Canadian military officials are currently investigating an unusual pinging sound that appears to be emanating from the sea floor in a remote region of the Arctic, and which is being blamed for frightening off aquatic animals, the CBC and BBC News reported earlier this week.
The mysterious noises, which have been described as a “ping,” a “hum” and a “beep,” have been heard in the Fury and Hecla Strait regions in Nunavut, roughly 120 km (75 miles) away from the hamlet of Iglook, throughout the summer, local lawmakers explained to the news agencies.
Paul Quassa, a member of the Nunavant legislative assembly, told his colleagues in October that the sound appears to be “emanating from the sea floor,” and that whatever the cause may be, it is frightening off animals in “one of the major hunting areas” in that part of the world.
The affected area, he told reporters, is “a polynya,” or an area of open water which is surrounded by ice and is typically home to large quantities of sea mammals. This past summer, though, there were very few, Quassa said, “and this became a suspicious thing” that warranted investigation.
According to BBC News, military aircraft flew over the affected waters conducting an array of multi-sensor searches, but they “did not detect any surface or sub-surface contacts,” they said in a statement sent to the UK media outlet. For now, the “acoustic anomalies,” which reports claim can even be heard through the hulls of boats, remain unexplained.
So what is causing these so-called acoustic anomalies?
What the military did find during their recent fly-over were two pods of whales and six walruses in the affected area – which is problematic, as one official told the CBC, the region is typically a migratory route for bowhead whales and various species of seals, yet few if any were found.
While the actual cause of the noises remains a mystery, that has not stopped some residents from formulating theories of their own. One such theory claims that the noises are being caused by the Baffinland Iron Mines Corporation, a local mining company which previously conducted a sonar survey in nearby Steensby Inlet. However, the company told CBC reporters that they do not have any equipment in the affect waters and are not currently conducting any surveys there.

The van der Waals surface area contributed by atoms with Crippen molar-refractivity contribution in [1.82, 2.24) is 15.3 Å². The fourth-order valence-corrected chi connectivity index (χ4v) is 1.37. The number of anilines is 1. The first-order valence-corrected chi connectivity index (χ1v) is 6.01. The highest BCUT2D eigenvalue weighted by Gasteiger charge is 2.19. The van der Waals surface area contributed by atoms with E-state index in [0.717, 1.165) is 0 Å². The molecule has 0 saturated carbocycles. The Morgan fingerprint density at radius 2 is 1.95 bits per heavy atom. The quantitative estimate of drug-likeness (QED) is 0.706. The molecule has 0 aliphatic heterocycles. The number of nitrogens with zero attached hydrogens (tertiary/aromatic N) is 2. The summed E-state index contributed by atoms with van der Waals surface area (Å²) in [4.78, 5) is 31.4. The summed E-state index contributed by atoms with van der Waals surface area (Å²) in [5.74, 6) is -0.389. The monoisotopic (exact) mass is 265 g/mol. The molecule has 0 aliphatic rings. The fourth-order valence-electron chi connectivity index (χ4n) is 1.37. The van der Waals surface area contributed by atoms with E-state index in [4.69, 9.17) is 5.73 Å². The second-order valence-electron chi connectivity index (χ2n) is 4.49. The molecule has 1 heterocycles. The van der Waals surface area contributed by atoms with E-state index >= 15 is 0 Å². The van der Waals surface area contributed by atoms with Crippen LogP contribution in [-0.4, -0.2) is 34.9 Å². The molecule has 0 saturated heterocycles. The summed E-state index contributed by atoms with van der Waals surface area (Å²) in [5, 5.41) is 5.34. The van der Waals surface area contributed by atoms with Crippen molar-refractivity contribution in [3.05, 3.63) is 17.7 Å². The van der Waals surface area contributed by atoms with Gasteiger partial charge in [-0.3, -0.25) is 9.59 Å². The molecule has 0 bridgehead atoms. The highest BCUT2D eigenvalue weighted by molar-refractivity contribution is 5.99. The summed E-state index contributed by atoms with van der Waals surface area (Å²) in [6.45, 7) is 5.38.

Furthermore, Quassa said that no permits for constructing, blasting or hydrography work in the affected waters have been issued. He told the CBC that some of his constituents believe that the noises are being intentionally created by Greenpeace officials in order to frighten off and protect animals that would normally travel through the hunting grounds.
Greenpeace denies those claims, telling the CBC that they “would we not do anything to harm marine life” and “very much respect the right of Inuit to hunt and would definitely not want to impact that in any way.” The Canadian news outlet also said that they had obtained an internal document suggesting that military submarines were investigated as a potential source, but were not considered to be a likely source of the anomalies.
With answers in short supply, local legislator George Qulaut told reporters that he is concerned about the impact that the sound will have on creatures which have fed in the region for centuries. “As of today, we’re still working on it,” he said. “We don’t have a single clue.”
Image credit: Getty Images
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